Take the 2-minute tour ×
Stack Overflow is a question and answer site for professional and enthusiast programmers. It's 100% free, no registration required.

I'm trying to convert the geomagnetic and accelerometer to rotate the camera in opengl ES1, I found some code from android and changed this code for iPhone, actually it is working more or less, but there are some mistakes, I´m not able to find this mistake, I put the code, also the call to Opengl Es1: glLoadMatrixf((GLfloat*)matrix);

- (void) GetAccelerometerMatrix:(GLfloat *) matrix headingX: (float)hx headingY:(float)hy headingZ:(float)hz;
{

    _geomagnetic[0] = hx * (FILTERINGFACTOR-0.05) + _geomagnetic[0] * (1.0 - FILTERINGFACTOR-0.5)+ _geomagnetic[3] * (0.55);
    _geomagnetic[1] = hy * (FILTERINGFACTOR-0.05) + _geomagnetic[1] * (1.0 - FILTERINGFACTOR-0.5)+ _geomagnetic[4] *  (0.55);
    _geomagnetic[2] = hz * (FILTERINGFACTOR-0.05) + _geomagnetic[2] * (1.0 - FILTERINGFACTOR-0.5)+ _geomagnetic[5] *  (0.55);

    _geomagnetic[3]=_geomagnetic[0] ;
    _geomagnetic[4]=_geomagnetic[1];
    _geomagnetic[5]=_geomagnetic[2];


        //Clear matrix to be used to rotate from the current referential to one based on the gravity vector
    bzero(matrix, sizeof(matrix));



    //MAGNETIC
    float Ex = -_geomagnetic[1];    
    float Ey =_geomagnetic[0];
    float Ez =_geomagnetic[2];

    //ACCELEROMETER
    float Ax=  -_accelerometer[0];
    float Ay=  _accelerometer[1] ;
    float Az=  _accelerometer[2] ;


    float Hx = Ey*Az - Ez*Ay;
    float Hy= Ez*Ax - Ex*Az;
    float Hz = Ex*Ay - Ey*Ax;

    float normH = (float)sqrt(Hx*Hx + Hy*Hy + Hz*Hz);


    float invH = 1.0f / normH;
    Hx *= invH;
    Hy *= invH;
    Hz *= invH;

    float invA = 1.0f / (float)sqrt(Ax*Ax + Ay*Ay + Az*Az);
    Ax *= invA;
    Ay *= invA;
    Az *= invA;

    float Mx = Ay*Hz - Az*Hy;
    float My = Az*Hx - Ax*Hz;
    float Mz = Ax*Hy - Ay*Hx;

    // if (mOut.f != null) {

    matrix[0]  = Hx;    matrix[1]  = Hy;    matrix[2]  = Hz;   matrix[3]  = 0;
    matrix[4]  = Mx;    matrix[5]  = My;    matrix[6]  = Mz;   matrix[7]  = 0;
    matrix[8]  = Ax;    matrix[9]  = Ay;    matrix[10] = Az;   matrix[11] = 0;
    matrix[12] = 0;     matrix[13] = 0;     matrix[14] = 0;    matrix[15] = 1;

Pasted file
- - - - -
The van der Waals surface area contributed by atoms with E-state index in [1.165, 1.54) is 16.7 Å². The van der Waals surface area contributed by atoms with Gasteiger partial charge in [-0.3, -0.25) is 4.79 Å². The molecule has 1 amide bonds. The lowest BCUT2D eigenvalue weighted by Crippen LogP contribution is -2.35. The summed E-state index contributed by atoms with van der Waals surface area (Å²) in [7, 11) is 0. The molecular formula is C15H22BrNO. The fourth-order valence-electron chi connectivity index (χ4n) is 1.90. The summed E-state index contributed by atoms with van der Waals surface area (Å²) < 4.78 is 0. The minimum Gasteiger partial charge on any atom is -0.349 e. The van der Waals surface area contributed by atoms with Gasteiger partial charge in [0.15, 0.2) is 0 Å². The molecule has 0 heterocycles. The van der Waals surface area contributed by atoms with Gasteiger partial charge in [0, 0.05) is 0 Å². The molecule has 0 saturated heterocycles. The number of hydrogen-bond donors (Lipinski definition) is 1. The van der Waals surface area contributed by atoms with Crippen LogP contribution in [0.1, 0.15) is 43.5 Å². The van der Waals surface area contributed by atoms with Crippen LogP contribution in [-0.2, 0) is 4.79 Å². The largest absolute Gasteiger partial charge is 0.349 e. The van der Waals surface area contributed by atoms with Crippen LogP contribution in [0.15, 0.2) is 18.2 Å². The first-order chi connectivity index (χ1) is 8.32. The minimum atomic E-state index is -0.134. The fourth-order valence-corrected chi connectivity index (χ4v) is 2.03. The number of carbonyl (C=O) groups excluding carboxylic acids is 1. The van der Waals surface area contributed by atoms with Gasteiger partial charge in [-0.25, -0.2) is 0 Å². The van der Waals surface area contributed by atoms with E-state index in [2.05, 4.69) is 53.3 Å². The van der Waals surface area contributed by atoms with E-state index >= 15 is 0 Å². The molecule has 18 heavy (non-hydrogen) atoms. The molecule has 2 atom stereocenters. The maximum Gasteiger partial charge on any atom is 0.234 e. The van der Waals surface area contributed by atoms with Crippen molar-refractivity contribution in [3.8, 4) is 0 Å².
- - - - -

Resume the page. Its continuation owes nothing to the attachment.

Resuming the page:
}

Thank you very much for the help.

Edit: The iPhone it is permantly in landscape orientation and I know that something is wrong because the object painted in Opengl Es appears two times.

share|improve this question
    
I wish I was smart enough to know what all that meant. lol. –  smith288 May 10 '11 at 14:02
add comment

2 Answers

up vote 1 down vote accepted

I'm unable to find any problems with the code posted, and would suggest the problem is elsewhere. If it helps, my analysis of the code posted is that:

The first six lines, dealing with _geomagnetic 0–5, effect a very simple low frequency filter, which assumes you call the method at regular intervals. So you end up with a version of the magnetometer vector, hopefully with high frequency jitter removed.

The bzero zeroes the result, ready for accumulation.

The lines down to the declaration and assignment to Hz take the magnetometer and accelerometer vectors and perform the cross product. So H(x, y, z) is now a vector at right angles to both the accelerometer (which is presumed to be 'down') and the magnetometer (which will be forward + some up). Call that the side vector.

The invH and invA stuff, down to the multiplication of Az by invA ensure that the side and accelerometer/down vectors are of unit length.

M(x, y, z) is then created, as the cross product of the side and down vectors (ie, a vector at right angles to both of those). So it gives the front vector.

Finally, the three vectors are used to populate the matrix, taking advantage of the fact that the inverse of an orthonormal 3x3 matrix is its transpose (though that's sort of hidden by the way things are laid out — pay attention to the array indices). You actually set everything in the matrix directly, so the bzero wasn't necessary in pure outcome terms.

glLoadMatrixf is then the correct thing to use because that's how you multiply by an arbitrary column-major matrix in OpenGL ES 1.x.

share|improve this answer
    
thank you very much for the explanation, the problem was in the iPhone, now is working okay. :D –  Gustavo May 12 '11 at 6:50
add comment

Have you looked at Apple's GLGravity sample code? It does something very similar to what you want here, by manipulating the model view matrix in response to changes in the accelerometer input.

share|improve this answer
    
Yes, My code is based more o less in the GLGravity example but I need also the geomagnetic data to modify have the orientation. –  Gustavo May 11 '11 at 6:30
add comment

Your Answer

 
discard

By posting your answer, you agree to the privacy policy and terms of service.

Not the answer you're looking for? Browse other questions tagged or ask your own question.